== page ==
The nine patients in the control group received no treatment.
Patients were monitored on treadmill tests and had blood tests to see if the stem cells caused inflammation.
Researchers measured "reversible defects" (live heart muscle tissue that's not getting enough blood flow) and "fixed defects" (dead tissue that has become scar tissue) at baseline, two and six months.
In the treatment group, the total reversible defect made up about 15 percent of the tissue at baseline. That was reduced to an average 4.5 percent at two months and 8.8 percent at six months. Among controls, reversible defects increased from an average 10 percent at baseline to 32 percent at two and six months.
"There wasn't significant change in the amount of scar tissue between the two groups. The scar didn't change or get worse in the treated group, and the area that lacked blood flow got better in the treatment group," Perin said.
Oxygen consumption (VO2 max) and the body's ability to exercise are directly related to how well the heart can pump. "Patients who have a VO2 max of less than 14 are generally near death. A lot of the patients in this trial were close to that number at the beginning of the study," Perin said.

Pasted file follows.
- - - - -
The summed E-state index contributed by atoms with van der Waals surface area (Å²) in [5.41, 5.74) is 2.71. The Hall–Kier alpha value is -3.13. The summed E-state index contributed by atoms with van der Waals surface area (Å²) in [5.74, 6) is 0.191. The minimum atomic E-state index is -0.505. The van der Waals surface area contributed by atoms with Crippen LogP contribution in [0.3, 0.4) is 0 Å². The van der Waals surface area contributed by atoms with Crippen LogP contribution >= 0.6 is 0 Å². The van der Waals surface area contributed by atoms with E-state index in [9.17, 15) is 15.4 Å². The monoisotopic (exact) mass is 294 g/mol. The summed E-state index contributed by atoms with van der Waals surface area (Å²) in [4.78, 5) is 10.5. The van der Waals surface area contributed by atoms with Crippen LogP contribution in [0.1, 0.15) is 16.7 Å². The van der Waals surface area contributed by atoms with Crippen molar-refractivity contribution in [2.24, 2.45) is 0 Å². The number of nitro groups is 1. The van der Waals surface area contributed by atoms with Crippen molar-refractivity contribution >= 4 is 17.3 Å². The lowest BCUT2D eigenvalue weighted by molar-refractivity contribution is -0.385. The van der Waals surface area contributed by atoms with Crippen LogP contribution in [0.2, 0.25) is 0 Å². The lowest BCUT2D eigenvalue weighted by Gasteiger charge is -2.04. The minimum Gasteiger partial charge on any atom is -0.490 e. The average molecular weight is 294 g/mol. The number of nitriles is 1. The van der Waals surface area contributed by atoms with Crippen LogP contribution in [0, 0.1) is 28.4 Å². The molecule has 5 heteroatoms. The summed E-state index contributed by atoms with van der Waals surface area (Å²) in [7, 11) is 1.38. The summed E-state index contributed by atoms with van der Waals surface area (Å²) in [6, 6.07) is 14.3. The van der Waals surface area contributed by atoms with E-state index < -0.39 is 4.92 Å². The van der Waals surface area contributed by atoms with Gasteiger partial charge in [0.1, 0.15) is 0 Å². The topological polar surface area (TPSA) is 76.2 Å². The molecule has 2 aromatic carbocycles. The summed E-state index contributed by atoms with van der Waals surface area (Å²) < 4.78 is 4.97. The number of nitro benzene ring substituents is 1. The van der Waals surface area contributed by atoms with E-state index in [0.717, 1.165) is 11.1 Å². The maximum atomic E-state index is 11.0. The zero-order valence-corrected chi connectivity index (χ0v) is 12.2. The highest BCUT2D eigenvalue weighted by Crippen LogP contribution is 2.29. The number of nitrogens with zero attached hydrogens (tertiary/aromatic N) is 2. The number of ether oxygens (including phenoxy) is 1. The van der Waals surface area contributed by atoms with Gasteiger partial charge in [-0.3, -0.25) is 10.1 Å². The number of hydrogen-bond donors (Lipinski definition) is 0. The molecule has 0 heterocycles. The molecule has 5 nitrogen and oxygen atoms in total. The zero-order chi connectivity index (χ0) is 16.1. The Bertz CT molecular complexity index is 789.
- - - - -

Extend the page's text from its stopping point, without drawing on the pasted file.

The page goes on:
Patients in the treatment group started with an average VO2 max of 18ml/Kg/min (milliliters per kilogram per minute) and the control group had 17.7ml/Kg/min. The treatment group went up to 23ml/Kg/min in the first two months while the controls were at an average 18ml/Kg/min. At six months, the treatment group averaged 24ml/Kg/min, while the control group was at 17ml/Kg/min.
Metabolic equivalents (METs), which also relate to the heart's function on a treadmill, rose for the treatment group from an average 5 at baseline to 7 at six months. The control group, which started at an average MET of 5, finished the study at 4.9.